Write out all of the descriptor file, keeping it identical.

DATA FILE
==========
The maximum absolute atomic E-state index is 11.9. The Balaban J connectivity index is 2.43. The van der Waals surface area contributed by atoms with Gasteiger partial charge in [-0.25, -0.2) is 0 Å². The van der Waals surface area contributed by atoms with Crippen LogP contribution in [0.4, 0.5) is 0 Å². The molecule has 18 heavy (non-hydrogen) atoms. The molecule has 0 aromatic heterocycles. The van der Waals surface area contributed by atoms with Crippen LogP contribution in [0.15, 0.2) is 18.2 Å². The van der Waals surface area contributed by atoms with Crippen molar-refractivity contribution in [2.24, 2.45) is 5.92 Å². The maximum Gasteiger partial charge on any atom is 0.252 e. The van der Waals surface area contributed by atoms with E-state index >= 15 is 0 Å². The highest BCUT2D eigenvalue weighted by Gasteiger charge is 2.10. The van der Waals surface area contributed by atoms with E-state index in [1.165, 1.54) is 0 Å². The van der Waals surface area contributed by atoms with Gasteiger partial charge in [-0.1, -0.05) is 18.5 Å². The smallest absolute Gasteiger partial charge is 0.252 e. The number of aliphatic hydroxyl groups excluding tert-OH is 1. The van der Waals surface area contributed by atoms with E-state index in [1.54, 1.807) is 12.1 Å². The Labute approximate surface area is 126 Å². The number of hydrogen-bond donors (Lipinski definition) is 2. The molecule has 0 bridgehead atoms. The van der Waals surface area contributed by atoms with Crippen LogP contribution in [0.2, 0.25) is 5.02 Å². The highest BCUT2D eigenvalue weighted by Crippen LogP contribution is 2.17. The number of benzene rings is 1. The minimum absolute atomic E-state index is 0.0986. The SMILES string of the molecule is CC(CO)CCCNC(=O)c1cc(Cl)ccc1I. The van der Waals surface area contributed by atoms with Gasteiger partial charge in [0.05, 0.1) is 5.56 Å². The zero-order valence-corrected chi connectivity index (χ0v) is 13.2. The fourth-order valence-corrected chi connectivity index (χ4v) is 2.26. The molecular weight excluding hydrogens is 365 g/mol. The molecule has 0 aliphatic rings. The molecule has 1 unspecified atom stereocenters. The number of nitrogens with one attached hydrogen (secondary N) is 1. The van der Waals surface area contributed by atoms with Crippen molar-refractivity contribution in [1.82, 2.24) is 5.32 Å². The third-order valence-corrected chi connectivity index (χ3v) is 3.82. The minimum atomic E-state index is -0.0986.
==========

The maximum absolute atomic E-state index is 11.9. The Balaban J connectivity index is 2.43. The van der Waals surface area contributed by atoms with Gasteiger partial charge in [-0.25, -0.2) is 0 Å². The van der Waals surface area contributed by atoms with Crippen LogP contribution in [0.4, 0.5) is 0 Å². The molecule has 18 heavy (non-hydrogen) atoms. The molecule has 0 aromatic heterocycles. The van der Waals surface area contributed by atoms with Crippen LogP contribution in [0.15, 0.2) is 18.2 Å². The van der Waals surface area contributed by atoms with Crippen molar-refractivity contribution in [2.24, 2.45) is 5.92 Å². The maximum Gasteiger partial charge on any atom is 0.252 e. The van der Waals surface area contributed by atoms with E-state index >= 15 is 0 Å². The highest BCUT2D eigenvalue weighted by Gasteiger charge is 2.10. The van der Waals surface area contributed by atoms with E-state index in [1.165, 1.54) is 0 Å². The van der Waals surface area contributed by atoms with Gasteiger partial charge in [-0.1, -0.05) is 18.5 Å². The smallest absolute Gasteiger partial charge is 0.252 e. The number of aliphatic hydroxyl groups excluding tert-OH is 1. The van der Waals surface area contributed by atoms with E-state index in [1.54, 1.807) is 12.1 Å². The Labute approximate surface area is 126 Å². The number of hydrogen-bond donors (Lipinski definition) is 2. The molecule has 0 bridgehead atoms. The van der Waals surface area contributed by atoms with Crippen LogP contribution in [0.2, 0.25) is 5.02 Å². The highest BCUT2D eigenvalue weighted by Crippen LogP contribution is 2.17. The number of benzene rings is 1. The minimum absolute atomic E-state index is 0.0986. The SMILES string of the molecule is CC(CO)CCCNC(=O)c1cc(Cl)ccc1I. The van der Waals surface area contributed by atoms with Gasteiger partial charge in [0.05, 0.1) is 5.56 Å². The zero-order valence-corrected chi connectivity index (χ0v) is 13.2. The fourth-order valence-corrected chi connectivity index (χ4v) is 2.26. The molecular weight excluding hydrogens is 365 g/mol. The molecule has 0 aliphatic rings. The molecule has 1 unspecified atom stereocenters. The number of nitrogens with one attached hydrogen (secondary N) is 1. The van der Waals surface area contributed by atoms with Crippen molar-refractivity contribution in [1.82, 2.24) is 5.32 Å². The third-order valence-corrected chi connectivity index (χ3v) is 3.82. The minimum atomic E-state index is -0.0986.